Solar charging station: is another application for PV technologies. A typical solar charging station includes PV module(s) to generate electricity, a charging controller to normalise the voltage, and a battery bank to store the DC electricity. The electricity from the battery bank can then be used to charge batteries for various uses, such as lights, mobile phones, and other DC-electricity-based appliances.

Feasibility of technology and operational necessities top

Solar technologies perform better in regions and seasons with the highest sun intensity and long sunlight hours. Building rooftops are the most logical location for the installation of solar thermal and PV technologies. Prior to the installation of a large number of solar panels, it is important to ensure a roof’s structure is strong enough to hold their weight. Accessibility for maintenance should also be planned for. It is recommended that preventive inspections and maintenance are carried out every 6 to 12 months. Inspection includes checking for signs of damage, dirt build-up or shade encroachment (EMA & BCA, 2009).

Solar thermal water heater. These systems are most often used in urbanised areas, which have access to a stable water supply. Water supply stability is required for automatic operation of solar thermal water heaters. In these systems, pressure from the water supply system must be high enough to allow for automatic refilling of water into the heating pipes. The water supply pressure can be provided by the city main water supply system, or locally produced by pumping water up to a level higher than the installed solar thermal water heater. The second option requires electricity for pumping, and this will reduce the cost-effectiveness and energy-efficiency of the system. However, solar thermal water heaters do not require extensive maintenance, once installed.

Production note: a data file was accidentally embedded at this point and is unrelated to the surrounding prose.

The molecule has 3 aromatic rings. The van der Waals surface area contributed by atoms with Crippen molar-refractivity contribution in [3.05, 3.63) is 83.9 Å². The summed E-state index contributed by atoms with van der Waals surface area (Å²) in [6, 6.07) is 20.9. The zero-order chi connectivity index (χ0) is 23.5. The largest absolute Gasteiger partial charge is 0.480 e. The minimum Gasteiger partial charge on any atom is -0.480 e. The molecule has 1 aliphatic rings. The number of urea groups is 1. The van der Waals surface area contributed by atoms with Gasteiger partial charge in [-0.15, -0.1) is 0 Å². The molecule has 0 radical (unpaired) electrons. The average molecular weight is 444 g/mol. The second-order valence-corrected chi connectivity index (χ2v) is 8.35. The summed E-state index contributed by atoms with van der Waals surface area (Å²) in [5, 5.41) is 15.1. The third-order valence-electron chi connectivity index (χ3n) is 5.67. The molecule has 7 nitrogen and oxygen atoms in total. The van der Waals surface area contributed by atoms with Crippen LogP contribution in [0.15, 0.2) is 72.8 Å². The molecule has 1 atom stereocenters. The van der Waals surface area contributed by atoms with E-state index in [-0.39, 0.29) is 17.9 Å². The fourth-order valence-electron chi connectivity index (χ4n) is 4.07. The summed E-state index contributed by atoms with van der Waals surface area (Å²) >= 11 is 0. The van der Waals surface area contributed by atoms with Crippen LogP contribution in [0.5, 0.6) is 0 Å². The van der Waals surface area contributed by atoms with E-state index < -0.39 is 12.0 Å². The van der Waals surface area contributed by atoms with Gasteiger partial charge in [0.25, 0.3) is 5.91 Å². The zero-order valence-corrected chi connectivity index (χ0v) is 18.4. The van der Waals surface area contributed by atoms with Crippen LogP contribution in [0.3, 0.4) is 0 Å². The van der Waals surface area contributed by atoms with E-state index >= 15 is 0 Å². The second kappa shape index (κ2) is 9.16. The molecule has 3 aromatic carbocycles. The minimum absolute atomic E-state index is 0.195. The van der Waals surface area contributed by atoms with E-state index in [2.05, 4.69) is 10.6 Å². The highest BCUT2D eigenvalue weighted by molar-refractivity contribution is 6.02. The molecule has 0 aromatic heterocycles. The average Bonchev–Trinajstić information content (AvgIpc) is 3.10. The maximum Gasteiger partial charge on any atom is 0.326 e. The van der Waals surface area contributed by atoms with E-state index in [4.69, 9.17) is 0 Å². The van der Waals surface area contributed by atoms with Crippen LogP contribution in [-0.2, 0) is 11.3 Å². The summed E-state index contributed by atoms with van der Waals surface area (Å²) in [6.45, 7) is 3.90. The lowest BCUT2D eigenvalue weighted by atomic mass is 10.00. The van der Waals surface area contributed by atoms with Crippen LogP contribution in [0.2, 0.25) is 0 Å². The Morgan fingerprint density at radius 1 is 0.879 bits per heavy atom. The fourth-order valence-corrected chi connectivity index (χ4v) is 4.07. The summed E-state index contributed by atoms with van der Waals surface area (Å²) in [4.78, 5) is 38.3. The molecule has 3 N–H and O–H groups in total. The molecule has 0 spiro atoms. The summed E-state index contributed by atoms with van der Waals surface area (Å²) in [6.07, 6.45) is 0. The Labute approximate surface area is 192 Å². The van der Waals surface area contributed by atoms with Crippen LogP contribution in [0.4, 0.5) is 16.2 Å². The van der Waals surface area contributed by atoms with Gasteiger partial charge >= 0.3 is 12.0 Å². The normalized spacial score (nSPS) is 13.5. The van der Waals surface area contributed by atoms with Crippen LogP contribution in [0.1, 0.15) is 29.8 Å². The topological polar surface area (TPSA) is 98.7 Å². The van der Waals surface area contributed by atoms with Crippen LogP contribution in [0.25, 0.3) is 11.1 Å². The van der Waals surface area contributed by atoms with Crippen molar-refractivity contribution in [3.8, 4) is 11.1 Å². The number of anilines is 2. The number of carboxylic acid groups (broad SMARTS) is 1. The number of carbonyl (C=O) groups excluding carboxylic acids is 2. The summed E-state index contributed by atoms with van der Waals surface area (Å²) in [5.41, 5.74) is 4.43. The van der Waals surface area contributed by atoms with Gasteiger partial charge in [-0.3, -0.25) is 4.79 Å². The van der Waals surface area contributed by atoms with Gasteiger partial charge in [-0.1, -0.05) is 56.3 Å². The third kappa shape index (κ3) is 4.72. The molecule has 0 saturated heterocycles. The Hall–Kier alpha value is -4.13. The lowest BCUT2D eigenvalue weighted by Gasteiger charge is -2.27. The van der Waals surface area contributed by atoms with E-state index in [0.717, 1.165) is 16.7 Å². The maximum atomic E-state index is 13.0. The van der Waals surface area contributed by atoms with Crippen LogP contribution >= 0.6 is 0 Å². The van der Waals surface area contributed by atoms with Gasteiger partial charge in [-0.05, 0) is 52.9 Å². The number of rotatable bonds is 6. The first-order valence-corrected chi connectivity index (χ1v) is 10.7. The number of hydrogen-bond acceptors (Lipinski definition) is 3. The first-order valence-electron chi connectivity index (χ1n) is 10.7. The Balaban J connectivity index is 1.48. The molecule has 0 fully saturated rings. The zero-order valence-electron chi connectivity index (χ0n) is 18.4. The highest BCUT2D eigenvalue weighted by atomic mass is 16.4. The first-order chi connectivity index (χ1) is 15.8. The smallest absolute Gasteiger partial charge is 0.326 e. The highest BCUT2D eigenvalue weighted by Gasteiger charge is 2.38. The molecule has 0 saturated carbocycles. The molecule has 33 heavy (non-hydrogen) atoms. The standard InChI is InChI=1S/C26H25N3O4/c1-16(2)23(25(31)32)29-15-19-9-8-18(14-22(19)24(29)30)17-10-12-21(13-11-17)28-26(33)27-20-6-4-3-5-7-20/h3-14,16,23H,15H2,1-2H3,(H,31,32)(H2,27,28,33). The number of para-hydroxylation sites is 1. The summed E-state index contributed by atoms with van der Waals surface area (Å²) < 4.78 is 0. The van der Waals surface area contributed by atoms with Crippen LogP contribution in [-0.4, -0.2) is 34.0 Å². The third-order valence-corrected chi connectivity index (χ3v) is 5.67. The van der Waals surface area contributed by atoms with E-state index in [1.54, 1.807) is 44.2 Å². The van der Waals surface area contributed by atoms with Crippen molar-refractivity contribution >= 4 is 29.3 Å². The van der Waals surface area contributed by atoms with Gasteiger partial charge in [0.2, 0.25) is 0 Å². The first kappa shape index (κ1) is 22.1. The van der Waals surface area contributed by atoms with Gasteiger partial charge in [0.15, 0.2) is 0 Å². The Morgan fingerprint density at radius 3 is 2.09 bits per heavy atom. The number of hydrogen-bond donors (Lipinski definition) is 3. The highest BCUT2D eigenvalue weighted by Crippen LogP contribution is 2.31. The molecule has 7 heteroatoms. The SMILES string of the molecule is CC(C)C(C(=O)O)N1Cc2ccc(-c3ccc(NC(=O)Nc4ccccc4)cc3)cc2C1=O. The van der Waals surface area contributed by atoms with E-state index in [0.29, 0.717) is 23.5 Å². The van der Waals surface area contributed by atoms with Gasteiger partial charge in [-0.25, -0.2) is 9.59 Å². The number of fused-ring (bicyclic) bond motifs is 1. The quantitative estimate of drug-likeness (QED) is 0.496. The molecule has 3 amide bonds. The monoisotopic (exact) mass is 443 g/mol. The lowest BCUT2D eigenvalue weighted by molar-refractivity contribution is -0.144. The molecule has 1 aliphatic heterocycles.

illustration © climatetechwiki.org

Figure 5: Solar thermal system installed on building’s rooftop.

BIPV, solar home system and solar charging station. The core technology of these three systems is PV. The crucial condition of PV applications is that the locations must be exposed directly to sunlight and are not shaded. The reason is that PV modules, crystalline silicon technologies in particular, are very sensitive to shading. Taking a module consisting of 36 PV cells as an example, if one cell is shaded, the cell, instead of producing, can consume the energy produced by other cells, due to their string connectivity. Electricity production of the whole module, in this case, can be reduced by up to 50%. Therefore, shading must be avoided. Preventive measures include periodic maintenance to clean the surface of the modules (e.g., accumulated dust and/or bird droppings).

In order to maximise the yield, PV panels should be mounted so that they face the sun directly. In temperate regions, such as Eastern Europe, PV panels should be mounted with a suitable sloping angle toward the South, whereas, in the tropical regions, especially in the regions near the equator, flatmounted PV panels provide the best yield. However, the flat-mounted PV panels will result in poorer self-cleaning performance and tend to accumulate dust, which in times causes shading to the cells and diminishes the system’s outputs. A slight inclining angle of 3 to 5 degrees, to allow for rainwater properly drained off and promote self-cleaning, is useful and acceptable. Regular maintenance is required.

Feasibility for implementation

Experience suggests that the availability of strong institutional supports, especially incentivising policies and supportive financial mechanisms, are the key first steps to make solar technologies mainstream. These include but are not limited to:

  1. Reducing/removing subsidies for fossil-fuel-based electricity supply.
  2. Reducing/removing import tariffs on solar technologies’ components.
  3. Cleary identifying power grid expansion plans (for rural and remote areas) and communicating these plans clearly to the public. This is necessary for calculating payback periods used in decision making processes to invest and implement off-grid solar technologies, such as solar home systems and solar charging stations.
  4. Setting up smart grids and incentivising feed-in tariffs (in urbanised areas) as a platform to promote on-grid application of PV technologies, such as BIPV.

In the regions, where the solar technologies have not been or only ad hoc implemented, research and development is an important first step to determine the feasibility of implementation. The areas to be given priority include:

  1. Collecting local solar radiation, intensity and sunlight hours available during various seasons.
  2. Researching the most suitable, efficient, and cost effective solar technologies and products for large-scale deployment.